You can ask yourself questions like: 

  • Who will be affected if I don’t attend to the task right now? 
  • Am I blocking the work of others if I procrastinate on that task? 
  • How much time would it take to solve it? Will thinking about that pending task distract me? 
  • Can it objectively wait?
  • Is it difficult to organise meetings on important topics? If key people can’t make time, chances are it’s not important. 
  • When an issue is discussed, is the pressure external or are all the problems internal? 
  • Are the meetings fruitful? If they end with the promise of another meeting, chances are no decision has been made.
  • Do they only have time to do “real work” in the evenings or on weekends? 
  • How many times have we said “This has to be done now” and then we spent months and months without finishing it? 

These questions—and many others—can be asked to detect what is important and what makes us rush without any sense. If the conclusion is that there is a false urgency, then we must get to work to eradicate it. 

What’s Behind A False Urgency

A woman focused on her work, typing on a laptop at a desk, displaying dedication and productivity.

Normally, two factors generate and proliferate false emergencies at work: bad bosses and the disastrous organisation of tasks.

Bosses are very prone (and not out of real need) to ask their employees to drop everything immediately to attend to what they want. They do not take into account the tasks that the other person is undertaking, if they are busy, if they are focused, or, of course, the consequences that distract them even have for the work itself. The only thing that matters at this point is that they do what they ask.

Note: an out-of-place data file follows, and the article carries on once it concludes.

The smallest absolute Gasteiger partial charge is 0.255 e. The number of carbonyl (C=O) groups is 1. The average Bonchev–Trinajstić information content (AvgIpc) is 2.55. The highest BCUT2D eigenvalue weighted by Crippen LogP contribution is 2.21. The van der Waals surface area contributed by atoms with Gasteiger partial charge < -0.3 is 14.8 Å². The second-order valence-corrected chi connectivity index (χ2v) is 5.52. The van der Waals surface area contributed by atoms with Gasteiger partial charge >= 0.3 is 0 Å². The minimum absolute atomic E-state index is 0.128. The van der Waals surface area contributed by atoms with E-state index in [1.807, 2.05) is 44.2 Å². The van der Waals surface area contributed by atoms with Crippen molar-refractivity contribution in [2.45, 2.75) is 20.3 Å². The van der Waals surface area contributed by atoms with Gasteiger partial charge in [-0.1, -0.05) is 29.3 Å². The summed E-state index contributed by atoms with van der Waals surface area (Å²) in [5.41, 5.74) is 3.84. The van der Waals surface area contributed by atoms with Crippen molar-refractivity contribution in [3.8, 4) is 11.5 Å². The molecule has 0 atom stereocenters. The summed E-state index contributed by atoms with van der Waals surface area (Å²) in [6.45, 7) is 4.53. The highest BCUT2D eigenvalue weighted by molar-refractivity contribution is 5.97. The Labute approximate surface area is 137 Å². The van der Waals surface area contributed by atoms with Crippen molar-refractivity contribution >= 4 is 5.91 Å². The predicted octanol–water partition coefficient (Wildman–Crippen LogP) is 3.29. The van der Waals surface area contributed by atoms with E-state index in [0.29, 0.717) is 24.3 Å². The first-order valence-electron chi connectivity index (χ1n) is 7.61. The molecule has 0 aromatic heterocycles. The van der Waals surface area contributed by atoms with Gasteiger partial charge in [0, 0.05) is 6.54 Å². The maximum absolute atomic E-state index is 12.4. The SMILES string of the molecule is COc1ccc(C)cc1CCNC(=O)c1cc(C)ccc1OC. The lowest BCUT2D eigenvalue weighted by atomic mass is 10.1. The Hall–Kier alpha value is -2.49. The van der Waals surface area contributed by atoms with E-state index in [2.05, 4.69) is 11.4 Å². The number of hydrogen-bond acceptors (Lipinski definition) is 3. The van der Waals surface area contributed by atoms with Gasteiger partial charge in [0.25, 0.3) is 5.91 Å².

Dealing with a boss with these characteristics is complicated but it is important to learn and make him see that his urgency is often not urgent and that we need him to understand that we have a focus, productivity, and an established order each day.

Another thief is a poor organisation (which is also usually behind bosses who ask for urgent things when they are not). If we all organise ourselves well, with foresight and order, false emergencies will not appear. There will be emergencies, but real ones because these arise in daily life and of course, at work. You have to be prepared and know how to manage them, not the false ones.

It is essential to learn to be productive, to work in an organisation, and know how to establish an order of work priorities. With coaching you can learn techniques that will help you be more productive, efficient, and, therefore, more satisfied.

Ways To Combat False Urgency

Fortunately, there are some tactics you can put in place to combat the creation of a climate of false urgency at work, or at least to get rid of it before the stress overwhelms you. 

Recognise An Emergency That Is Not An Emergency 

The main problem with false urgency is that it is not clear or easy to distinguish it from real urgency. However, as a leader or employee, you can identify some of the signs of working under false urgency: 

  • Are you and your team constantly overwhelmed and reactive to any situation? 
  • Do you need to apologise frequently for raising false alarms?
  • Is the only time to do “real work” during nights or weekends?
  • Have you received feedback warning that you should learn to prioritise better?

“Over time, your team may even begin to anticipate your needs and “jump in” without you needing to ask. But all these “jumps” displace the most important work and result in perpetual work stress and burnout, draining the team’s energy,” says Denham Smith.

Identify The Source Of The Emergency To Decide On Its Importance 

False urgency has as much to do with success as it does anxiety. So, for example, a boss may believe that if his team doesn’t work at supersonic speed, he will disappoint his clients. Another person may fear that giving his team space will be seen as a lack of commitment.

Therefore, Dina Denham Smith explains that it is key to identify what is causing the sense of urgency, whether it is anxiety or justified external pressure. One way to confront this way of thinking is to reframe our beliefs. This way, instead of thinking that a decision will make us seem disengaged or irresponsible, we can see slower work as more careful and, therefore, of better quality.